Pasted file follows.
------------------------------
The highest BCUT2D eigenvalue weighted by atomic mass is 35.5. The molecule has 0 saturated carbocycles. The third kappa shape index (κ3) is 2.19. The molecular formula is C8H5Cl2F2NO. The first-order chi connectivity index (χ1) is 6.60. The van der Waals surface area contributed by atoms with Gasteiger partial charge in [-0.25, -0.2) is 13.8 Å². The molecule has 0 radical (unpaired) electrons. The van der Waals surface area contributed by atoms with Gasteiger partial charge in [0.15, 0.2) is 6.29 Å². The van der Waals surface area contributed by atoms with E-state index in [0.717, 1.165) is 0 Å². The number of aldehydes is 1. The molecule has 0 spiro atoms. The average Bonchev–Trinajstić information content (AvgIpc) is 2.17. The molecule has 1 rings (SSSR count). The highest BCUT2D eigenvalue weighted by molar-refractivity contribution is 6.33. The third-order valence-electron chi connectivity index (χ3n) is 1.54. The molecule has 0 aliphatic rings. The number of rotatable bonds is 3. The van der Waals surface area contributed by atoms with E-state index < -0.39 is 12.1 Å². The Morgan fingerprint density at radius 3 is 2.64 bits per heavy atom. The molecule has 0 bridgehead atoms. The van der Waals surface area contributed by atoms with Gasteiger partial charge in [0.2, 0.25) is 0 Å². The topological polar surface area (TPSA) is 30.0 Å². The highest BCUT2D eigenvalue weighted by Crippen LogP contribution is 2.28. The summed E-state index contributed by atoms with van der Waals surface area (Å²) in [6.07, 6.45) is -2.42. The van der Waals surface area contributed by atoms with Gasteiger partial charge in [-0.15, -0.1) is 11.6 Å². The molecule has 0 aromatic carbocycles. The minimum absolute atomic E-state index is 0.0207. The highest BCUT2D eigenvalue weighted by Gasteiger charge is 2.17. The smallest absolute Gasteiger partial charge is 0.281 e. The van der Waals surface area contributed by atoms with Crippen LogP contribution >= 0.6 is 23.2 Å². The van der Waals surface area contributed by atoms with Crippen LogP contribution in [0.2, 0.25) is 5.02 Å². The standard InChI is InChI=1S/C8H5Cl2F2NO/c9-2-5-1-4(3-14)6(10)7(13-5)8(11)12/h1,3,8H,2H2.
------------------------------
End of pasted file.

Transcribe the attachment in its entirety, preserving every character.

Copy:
The highest BCUT2D eigenvalue weighted by atomic mass is 35.5. The molecule has 0 saturated carbocycles. The third kappa shape index (κ3) is 2.19. The molecular formula is C8H5Cl2F2NO. The first-order chi connectivity index (χ1) is 6.60. The van der Waals surface area contributed by atoms with Gasteiger partial charge in [-0.25, -0.2) is 13.8 Å². The molecule has 0 radical (unpaired) electrons. The van der Waals surface area contributed by atoms with Gasteiger partial charge in [0.15, 0.2) is 6.29 Å². The van der Waals surface area contributed by atoms with E-state index in [0.717, 1.165) is 0 Å². The number of aldehydes is 1. The molecule has 0 spiro atoms. The average Bonchev–Trinajstić information content (AvgIpc) is 2.17. The molecule has 1 rings (SSSR count). The highest BCUT2D eigenvalue weighted by molar-refractivity contribution is 6.33. The third-order valence-electron chi connectivity index (χ3n) is 1.54. The molecule has 0 aliphatic rings. The number of rotatable bonds is 3. The van der Waals surface area contributed by atoms with E-state index < -0.39 is 12.1 Å². The Morgan fingerprint density at radius 3 is 2.64 bits per heavy atom. The molecule has 0 bridgehead atoms. The van der Waals surface area contributed by atoms with Gasteiger partial charge in [0.2, 0.25) is 0 Å². The topological polar surface area (TPSA) is 30.0 Å². The highest BCUT2D eigenvalue weighted by Crippen LogP contribution is 2.28. The summed E-state index contributed by atoms with van der Waals surface area (Å²) in [6.07, 6.45) is -2.42. The van der Waals surface area contributed by atoms with Gasteiger partial charge in [-0.15, -0.1) is 11.6 Å². The molecule has 0 aromatic carbocycles. The minimum absolute atomic E-state index is 0.0207. The highest BCUT2D eigenvalue weighted by Gasteiger charge is 2.17. The smallest absolute Gasteiger partial charge is 0.281 e. The van der Waals surface area contributed by atoms with Crippen LogP contribution >= 0.6 is 23.2 Å². The van der Waals surface area contributed by atoms with Crippen LogP contribution in [0.2, 0.25) is 5.02 Å². The standard InChI is InChI=1S/C8H5Cl2F2NO/c9-2-5-1-4(3-14)6(10)7(13-5)8(11)12/h1,3,8H,2H2.